LAST MONTH, after the city council voted to change the boundaries of the River District Urban Renewal Area—to include bits of Old Town-Chinatown and a "satellite" area in outer east Portland, an expansion of the original Pearl District territory—a group called "Friends of Urban Renewal" signaled their intent to sue over the controversial amendments.
The legal move now has staffers at the Portland Development Commission (PDC) scrambling to figure out how to fund other priority projects, like a homeless day-access center, that are in the expanded district.
"We really can't spend money in those new boundary areas, the expanded areas, as long as the appeal is unresolved," explains PDC's Bob Durston. "If any part of these amendments were ruled illegal or the findings [the expansion was based on] are unsubstantiated, then the people who are responsible for approving the expenditure of money in the districts that were later deemed invalid could be personally responsible for the expenditure of resources."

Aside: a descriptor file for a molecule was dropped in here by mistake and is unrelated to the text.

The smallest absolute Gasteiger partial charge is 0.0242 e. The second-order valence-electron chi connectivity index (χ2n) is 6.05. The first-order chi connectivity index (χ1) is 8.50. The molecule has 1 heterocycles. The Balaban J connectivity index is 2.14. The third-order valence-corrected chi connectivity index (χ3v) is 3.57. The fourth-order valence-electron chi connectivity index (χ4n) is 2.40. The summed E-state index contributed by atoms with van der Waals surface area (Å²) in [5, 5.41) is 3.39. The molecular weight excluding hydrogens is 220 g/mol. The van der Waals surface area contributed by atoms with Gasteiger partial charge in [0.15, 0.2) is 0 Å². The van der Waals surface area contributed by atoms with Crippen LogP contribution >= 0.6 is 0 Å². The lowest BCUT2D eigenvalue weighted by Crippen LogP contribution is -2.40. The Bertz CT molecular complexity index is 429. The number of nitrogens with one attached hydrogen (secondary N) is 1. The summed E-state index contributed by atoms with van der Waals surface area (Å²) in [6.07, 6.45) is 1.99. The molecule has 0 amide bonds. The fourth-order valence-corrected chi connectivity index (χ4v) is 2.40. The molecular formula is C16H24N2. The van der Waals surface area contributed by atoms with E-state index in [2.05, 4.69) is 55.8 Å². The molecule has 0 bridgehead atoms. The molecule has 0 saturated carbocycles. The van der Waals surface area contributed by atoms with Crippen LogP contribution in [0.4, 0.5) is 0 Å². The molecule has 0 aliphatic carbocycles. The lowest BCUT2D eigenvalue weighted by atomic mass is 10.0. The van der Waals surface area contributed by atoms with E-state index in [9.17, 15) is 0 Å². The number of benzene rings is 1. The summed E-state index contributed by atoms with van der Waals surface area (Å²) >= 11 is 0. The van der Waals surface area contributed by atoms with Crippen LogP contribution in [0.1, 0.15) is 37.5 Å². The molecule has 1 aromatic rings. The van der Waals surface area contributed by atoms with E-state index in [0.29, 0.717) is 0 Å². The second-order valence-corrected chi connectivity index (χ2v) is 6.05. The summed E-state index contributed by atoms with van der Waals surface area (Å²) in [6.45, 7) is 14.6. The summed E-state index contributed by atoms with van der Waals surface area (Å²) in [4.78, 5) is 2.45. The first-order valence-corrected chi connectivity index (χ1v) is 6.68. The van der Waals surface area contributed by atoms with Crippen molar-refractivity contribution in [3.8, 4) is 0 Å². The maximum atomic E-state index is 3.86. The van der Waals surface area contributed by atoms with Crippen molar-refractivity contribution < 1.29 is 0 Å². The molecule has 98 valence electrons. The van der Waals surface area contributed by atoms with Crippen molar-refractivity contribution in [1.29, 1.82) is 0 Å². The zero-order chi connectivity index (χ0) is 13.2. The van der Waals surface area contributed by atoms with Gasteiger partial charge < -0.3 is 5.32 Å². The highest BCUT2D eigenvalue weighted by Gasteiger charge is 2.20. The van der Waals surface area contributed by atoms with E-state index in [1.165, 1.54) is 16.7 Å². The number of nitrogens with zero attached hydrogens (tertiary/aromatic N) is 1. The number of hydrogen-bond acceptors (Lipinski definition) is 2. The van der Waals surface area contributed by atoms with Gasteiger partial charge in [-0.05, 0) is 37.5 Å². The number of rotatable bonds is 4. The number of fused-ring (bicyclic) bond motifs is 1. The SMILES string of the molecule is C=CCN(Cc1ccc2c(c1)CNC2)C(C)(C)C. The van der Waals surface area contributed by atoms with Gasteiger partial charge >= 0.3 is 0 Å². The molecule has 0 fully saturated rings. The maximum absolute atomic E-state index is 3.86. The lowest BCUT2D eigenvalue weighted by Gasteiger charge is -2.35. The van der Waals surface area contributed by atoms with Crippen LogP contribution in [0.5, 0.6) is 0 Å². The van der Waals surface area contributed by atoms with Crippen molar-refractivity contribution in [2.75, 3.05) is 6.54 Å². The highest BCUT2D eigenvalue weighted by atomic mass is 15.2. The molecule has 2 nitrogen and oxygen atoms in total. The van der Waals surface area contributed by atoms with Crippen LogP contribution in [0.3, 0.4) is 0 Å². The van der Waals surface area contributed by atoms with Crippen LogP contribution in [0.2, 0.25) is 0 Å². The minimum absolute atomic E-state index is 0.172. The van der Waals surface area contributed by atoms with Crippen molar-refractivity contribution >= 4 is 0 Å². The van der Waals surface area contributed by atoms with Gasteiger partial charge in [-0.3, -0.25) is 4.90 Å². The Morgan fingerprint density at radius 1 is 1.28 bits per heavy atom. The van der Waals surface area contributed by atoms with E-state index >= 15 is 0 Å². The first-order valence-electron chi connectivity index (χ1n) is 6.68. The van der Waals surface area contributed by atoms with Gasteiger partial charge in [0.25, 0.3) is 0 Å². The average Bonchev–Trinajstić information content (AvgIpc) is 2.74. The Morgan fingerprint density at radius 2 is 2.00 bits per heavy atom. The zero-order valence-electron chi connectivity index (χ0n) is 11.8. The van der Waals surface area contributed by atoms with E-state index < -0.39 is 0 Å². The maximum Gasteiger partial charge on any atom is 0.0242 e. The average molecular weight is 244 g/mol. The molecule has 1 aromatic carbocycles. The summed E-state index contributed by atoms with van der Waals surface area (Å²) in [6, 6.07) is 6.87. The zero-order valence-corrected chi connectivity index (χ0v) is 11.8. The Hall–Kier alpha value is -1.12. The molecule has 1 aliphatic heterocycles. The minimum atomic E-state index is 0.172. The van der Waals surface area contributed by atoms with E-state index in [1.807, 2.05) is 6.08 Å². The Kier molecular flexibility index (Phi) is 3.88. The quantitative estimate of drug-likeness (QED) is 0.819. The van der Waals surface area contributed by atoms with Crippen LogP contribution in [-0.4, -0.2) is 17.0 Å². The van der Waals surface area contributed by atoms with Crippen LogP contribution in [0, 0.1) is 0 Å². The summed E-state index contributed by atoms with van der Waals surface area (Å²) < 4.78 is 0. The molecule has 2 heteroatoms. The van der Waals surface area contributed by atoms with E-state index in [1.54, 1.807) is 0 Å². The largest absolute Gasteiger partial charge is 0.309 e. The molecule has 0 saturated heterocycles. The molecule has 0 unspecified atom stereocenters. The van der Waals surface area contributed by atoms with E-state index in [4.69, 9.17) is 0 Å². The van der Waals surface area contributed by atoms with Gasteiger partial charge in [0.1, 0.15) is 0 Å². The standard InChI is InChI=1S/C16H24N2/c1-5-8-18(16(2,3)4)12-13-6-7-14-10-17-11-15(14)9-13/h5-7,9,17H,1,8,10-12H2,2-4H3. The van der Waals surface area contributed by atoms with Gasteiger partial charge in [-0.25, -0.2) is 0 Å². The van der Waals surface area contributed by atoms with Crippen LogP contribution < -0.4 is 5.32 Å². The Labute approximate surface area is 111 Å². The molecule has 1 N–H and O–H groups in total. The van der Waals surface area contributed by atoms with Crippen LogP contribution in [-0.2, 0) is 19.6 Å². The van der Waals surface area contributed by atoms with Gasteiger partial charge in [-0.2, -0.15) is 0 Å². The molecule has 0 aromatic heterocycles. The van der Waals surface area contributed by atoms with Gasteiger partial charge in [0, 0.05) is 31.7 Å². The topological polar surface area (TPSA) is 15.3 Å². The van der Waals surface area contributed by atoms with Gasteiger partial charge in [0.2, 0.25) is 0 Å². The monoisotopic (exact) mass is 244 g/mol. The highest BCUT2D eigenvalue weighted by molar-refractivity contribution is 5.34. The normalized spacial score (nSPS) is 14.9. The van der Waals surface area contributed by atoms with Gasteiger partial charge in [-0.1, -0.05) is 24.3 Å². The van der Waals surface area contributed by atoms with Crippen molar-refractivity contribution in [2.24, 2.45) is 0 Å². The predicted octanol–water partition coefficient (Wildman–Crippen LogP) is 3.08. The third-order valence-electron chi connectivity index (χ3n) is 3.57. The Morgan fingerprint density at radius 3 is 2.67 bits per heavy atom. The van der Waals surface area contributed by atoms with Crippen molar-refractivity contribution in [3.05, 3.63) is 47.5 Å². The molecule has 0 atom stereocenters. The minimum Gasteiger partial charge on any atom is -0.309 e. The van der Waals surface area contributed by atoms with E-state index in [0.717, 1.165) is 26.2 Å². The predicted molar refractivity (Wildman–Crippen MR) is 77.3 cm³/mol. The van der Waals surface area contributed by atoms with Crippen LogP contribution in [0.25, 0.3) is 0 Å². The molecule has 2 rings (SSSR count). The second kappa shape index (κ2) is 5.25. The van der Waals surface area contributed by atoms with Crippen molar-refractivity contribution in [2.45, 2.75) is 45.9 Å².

Friends of Urban Renewal's challenge at the Land Use Board of Appeals may wrap up within six months, but any appeals head to court—and could take years to resolve. The group's attorney, Steven Pfeiffer, did not return a call for comment.
In the interim, the city and PDC are "going to be very careful about how we move forward and when we move forward," Durston explains. "In the case of the access center, it may involve some delays. We're assessing how extensive those delays may be."
The city's housing commissioner, Nick Fish—who inherited Erik Sten's office, where both the access center and the satellite urban renewal area ideas originated—is in Washington, DC this week at a national conference on homelessness, and could not be reached for comment.